One of the most effective ways of reprobation in the public eye is community service. This is because “community service can be an effective form of punishment and a valuable lesson in humility and respect”(The Impact of Public Shaming). It allows the offender to serve their community in an effort to better themselves. This is a powerful weapon that needs to be handled carefully. But it is also a very effective deterrent. This is especially something that can also discourage someone from making the same decision that got them in trouble. This offers a truth about life in the fact that “those who fail to meet the standards of acceptable behavior, the repercussion can follow them throughout their lives”(The Impact of Public Shaming).

Although public shaming can be a very effective way of punishing the guilty, it’s not for everyone. Not all people will get embarrassed by public shaming. If anything it will make public shaming pointless in that situation. For this reason shame is expected “to be less effective than guilt in deterring future crime. That’s because a bad, defective person is much worse and harder to fix than a bad behavior”(The Two Faces of Shame). That is why the feeling of guilt would be considered to be more important than the punishment itself.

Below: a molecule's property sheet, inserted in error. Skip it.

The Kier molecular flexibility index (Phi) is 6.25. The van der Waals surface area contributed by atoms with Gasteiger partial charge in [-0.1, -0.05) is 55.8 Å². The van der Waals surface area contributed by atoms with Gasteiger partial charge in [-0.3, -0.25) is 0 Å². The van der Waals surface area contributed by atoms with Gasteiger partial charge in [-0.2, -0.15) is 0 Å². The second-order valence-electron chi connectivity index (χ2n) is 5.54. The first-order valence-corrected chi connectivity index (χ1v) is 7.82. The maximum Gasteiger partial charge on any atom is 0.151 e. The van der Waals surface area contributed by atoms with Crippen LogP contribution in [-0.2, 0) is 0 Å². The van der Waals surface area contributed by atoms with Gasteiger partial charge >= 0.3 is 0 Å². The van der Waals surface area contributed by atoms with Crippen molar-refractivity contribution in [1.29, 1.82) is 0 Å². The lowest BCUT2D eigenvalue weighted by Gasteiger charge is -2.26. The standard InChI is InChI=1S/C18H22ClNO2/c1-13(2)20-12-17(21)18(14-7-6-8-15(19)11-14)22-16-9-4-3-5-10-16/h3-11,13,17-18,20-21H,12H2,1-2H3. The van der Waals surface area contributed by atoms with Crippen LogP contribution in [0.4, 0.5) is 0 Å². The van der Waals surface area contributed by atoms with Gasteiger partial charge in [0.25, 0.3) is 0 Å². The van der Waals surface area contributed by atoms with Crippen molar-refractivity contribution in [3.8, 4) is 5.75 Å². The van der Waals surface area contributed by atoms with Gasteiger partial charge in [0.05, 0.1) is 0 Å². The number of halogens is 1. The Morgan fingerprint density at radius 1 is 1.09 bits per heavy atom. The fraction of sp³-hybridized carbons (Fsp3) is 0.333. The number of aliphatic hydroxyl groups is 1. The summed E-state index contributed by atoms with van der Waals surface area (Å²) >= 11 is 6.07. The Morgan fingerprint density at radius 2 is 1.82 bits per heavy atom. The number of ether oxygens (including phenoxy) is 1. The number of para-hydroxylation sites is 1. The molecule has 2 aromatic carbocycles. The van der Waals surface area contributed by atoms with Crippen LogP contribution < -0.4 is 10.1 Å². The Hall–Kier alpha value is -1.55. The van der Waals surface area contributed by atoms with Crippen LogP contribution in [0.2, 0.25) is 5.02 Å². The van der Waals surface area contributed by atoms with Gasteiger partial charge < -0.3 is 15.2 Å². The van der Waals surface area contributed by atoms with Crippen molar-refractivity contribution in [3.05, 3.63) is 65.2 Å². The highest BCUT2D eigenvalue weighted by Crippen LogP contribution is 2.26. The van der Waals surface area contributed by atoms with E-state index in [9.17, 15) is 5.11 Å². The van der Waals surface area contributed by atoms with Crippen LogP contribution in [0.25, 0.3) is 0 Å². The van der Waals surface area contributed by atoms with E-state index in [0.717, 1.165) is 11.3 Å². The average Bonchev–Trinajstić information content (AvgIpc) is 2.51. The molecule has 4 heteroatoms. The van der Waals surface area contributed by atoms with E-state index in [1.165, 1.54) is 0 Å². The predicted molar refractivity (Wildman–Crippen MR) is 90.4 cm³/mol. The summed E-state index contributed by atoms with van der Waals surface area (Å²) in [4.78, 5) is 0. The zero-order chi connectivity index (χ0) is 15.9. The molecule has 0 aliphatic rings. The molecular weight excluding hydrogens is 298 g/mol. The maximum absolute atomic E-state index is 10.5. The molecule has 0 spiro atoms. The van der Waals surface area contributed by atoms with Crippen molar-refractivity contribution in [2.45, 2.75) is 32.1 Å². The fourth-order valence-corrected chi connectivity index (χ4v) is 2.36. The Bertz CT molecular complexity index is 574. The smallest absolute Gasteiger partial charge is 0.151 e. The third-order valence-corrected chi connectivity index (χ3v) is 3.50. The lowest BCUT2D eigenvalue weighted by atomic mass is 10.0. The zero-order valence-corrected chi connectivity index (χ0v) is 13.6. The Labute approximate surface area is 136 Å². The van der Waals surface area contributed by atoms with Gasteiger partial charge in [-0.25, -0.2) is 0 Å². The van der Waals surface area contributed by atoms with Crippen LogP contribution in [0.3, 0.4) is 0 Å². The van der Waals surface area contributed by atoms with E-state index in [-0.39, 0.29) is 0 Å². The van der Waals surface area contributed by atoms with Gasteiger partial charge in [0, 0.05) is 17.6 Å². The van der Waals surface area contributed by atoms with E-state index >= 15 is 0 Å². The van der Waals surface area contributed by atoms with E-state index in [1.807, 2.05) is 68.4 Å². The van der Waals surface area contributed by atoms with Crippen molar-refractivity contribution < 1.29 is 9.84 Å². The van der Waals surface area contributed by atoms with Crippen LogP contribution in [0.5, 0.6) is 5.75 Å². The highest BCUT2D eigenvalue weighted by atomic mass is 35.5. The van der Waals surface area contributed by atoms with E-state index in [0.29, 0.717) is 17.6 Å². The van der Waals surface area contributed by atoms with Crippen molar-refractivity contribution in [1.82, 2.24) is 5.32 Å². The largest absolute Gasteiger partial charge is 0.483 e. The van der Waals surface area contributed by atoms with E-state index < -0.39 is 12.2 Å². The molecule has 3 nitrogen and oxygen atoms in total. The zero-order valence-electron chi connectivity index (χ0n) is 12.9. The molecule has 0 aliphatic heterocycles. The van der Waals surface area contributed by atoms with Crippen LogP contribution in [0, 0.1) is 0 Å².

Another thing that can bring a bad wrap on public shame is the extreme actions that it brings. That is because public shame can ruin someone’s reputation forever. This can bring an undesired stigma against someone’s mistakes. “Stigmatising shaming can lead to unresolved feelings of shame and may effectively disconnect an individual from the moral community. A bully stigmatised for bullying, or an alcoholic stigmatised for drinking, is counterintuitively more likely to continue the problematic behaviour”(The Power of Public Shaming, for Good and for Ill). This shaming may even make the problem worse instead of solving it. This situation is especially bad if it is in a small community or on the internet because information can spread quickly. Such as the townspeople never forgetting what Hester Prynne did in The Scarlet Letter. The same thing can happen in our modern world. Unfortunately once something is on the internet, it is on there forever. This is risky because consequence would’ve come from temporary behavior that could have been fixed.

Even though there are few but scarring side effects of public shaming, it is still a very effective way of discipline. It teaches people that there are always consequences to every bad choice. It gives people a reason to be careful and think before their actions. Even if some of the punishments depicted seem a bit too harsh, things could always be worse. What if someone’s reckless driving caused a fatal injury or death of someone? Or what if the robbing of a bank caused a whole city to shut down? In life, there are many decisions made everyday, but it is truly up to us to make the ones that will benefit the world and not destroy it. So in the grand perspective, public shaming is very good for those who need to learn to take initiative in their life and change their behavior for the good.

Works Cited

  1. Associated Press, Justice Served: Examples of Court Ordered Shaming. Police One: November 13, 2012.
  2. Herbert Wray, The Two Faces of Shame. Association for Psychological Science: October 1, 2013.
  3. National Editorial, The Impact of Public Shaming. The National: March 28, 2017.
  4. Woodyatt Lydia, The Power of Public Shaming, for Good and for Ill. The Conversation: April 8, 2015.